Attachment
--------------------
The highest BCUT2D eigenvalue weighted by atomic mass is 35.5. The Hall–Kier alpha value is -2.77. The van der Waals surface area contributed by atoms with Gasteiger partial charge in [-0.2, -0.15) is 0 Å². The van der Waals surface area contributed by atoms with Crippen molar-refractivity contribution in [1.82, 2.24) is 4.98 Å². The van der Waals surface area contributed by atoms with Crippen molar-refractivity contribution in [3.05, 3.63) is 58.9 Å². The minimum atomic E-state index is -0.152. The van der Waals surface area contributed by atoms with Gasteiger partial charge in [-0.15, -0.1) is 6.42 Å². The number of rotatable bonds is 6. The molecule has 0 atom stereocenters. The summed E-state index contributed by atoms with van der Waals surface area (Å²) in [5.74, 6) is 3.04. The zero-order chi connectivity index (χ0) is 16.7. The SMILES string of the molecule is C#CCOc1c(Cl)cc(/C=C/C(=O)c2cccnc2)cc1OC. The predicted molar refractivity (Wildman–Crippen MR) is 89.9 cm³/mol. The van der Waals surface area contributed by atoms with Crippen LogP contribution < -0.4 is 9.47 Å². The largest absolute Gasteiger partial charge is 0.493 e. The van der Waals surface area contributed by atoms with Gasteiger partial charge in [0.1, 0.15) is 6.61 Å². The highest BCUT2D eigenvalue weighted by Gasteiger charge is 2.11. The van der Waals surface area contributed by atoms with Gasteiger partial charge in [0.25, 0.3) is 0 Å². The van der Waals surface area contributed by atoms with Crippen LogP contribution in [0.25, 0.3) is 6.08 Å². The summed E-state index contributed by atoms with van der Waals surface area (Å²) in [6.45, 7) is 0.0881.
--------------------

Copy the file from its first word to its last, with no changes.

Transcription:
The highest BCUT2D eigenvalue weighted by atomic mass is 35.5. The Hall–Kier alpha value is -2.77. The van der Waals surface area contributed by atoms with Gasteiger partial charge in [-0.2, -0.15) is 0 Å². The van der Waals surface area contributed by atoms with Crippen molar-refractivity contribution in [1.82, 2.24) is 4.98 Å². The van der Waals surface area contributed by atoms with Crippen molar-refractivity contribution in [3.05, 3.63) is 58.9 Å². The minimum atomic E-state index is -0.152. The van der Waals surface area contributed by atoms with Gasteiger partial charge in [-0.15, -0.1) is 6.42 Å². The number of rotatable bonds is 6. The molecule has 0 atom stereocenters. The summed E-state index contributed by atoms with van der Waals surface area (Å²) in [5.74, 6) is 3.04. The zero-order chi connectivity index (χ0) is 16.7. The SMILES string of the molecule is C#CCOc1c(Cl)cc(/C=C/C(=O)c2cccnc2)cc1OC. The predicted molar refractivity (Wildman–Crippen MR) is 89.9 cm³/mol. The van der Waals surface area contributed by atoms with Crippen LogP contribution < -0.4 is 9.47 Å². The largest absolute Gasteiger partial charge is 0.493 e. The van der Waals surface area contributed by atoms with Gasteiger partial charge in [0.1, 0.15) is 6.61 Å². The highest BCUT2D eigenvalue weighted by Gasteiger charge is 2.11. The van der Waals surface area contributed by atoms with Gasteiger partial charge in [0.25, 0.3) is 0 Å². The van der Waals surface area contributed by atoms with Crippen LogP contribution in [0.25, 0.3) is 6.08 Å². The summed E-state index contributed by atoms with van der Waals surface area (Å²) in [6.45, 7) is 0.0881.